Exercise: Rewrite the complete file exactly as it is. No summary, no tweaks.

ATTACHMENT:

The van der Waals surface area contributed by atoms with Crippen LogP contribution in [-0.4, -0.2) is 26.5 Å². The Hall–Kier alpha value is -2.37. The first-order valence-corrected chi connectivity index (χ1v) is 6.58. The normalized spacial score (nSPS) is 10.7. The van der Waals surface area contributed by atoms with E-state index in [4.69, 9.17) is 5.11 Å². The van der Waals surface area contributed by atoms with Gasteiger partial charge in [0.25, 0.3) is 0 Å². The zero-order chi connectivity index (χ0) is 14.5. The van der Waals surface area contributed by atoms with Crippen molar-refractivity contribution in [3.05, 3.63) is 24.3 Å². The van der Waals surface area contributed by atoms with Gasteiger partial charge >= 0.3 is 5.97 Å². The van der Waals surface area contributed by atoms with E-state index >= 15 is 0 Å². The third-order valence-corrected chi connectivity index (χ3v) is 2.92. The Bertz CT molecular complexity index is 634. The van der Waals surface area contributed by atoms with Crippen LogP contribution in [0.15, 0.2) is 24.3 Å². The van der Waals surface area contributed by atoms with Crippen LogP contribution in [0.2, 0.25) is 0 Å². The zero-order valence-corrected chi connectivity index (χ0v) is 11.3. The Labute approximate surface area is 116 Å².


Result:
The van der Waals surface area contributed by atoms with Crippen LogP contribution in [-0.4, -0.2) is 26.5 Å². The Hall–Kier alpha value is -2.37. The first-order valence-corrected chi connectivity index (χ1v) is 6.58. The normalized spacial score (nSPS) is 10.7. The van der Waals surface area contributed by atoms with E-state index in [4.69, 9.17) is 5.11 Å². The van der Waals surface area contributed by atoms with Gasteiger partial charge in [0.25, 0.3) is 0 Å². The zero-order chi connectivity index (χ0) is 14.5. The van der Waals surface area contributed by atoms with Crippen molar-refractivity contribution in [3.05, 3.63) is 24.3 Å². The van der Waals surface area contributed by atoms with Gasteiger partial charge >= 0.3 is 5.97 Å². The van der Waals surface area contributed by atoms with E-state index >= 15 is 0 Å². The third-order valence-corrected chi connectivity index (χ3v) is 2.92. The Bertz CT molecular complexity index is 634. The van der Waals surface area contributed by atoms with Crippen LogP contribution in [0.15, 0.2) is 24.3 Å². The van der Waals surface area contributed by atoms with Crippen LogP contribution in [0.2, 0.25) is 0 Å². The zero-order valence-corrected chi connectivity index (χ0v) is 11.3. The Labute approximate surface area is 116 Å².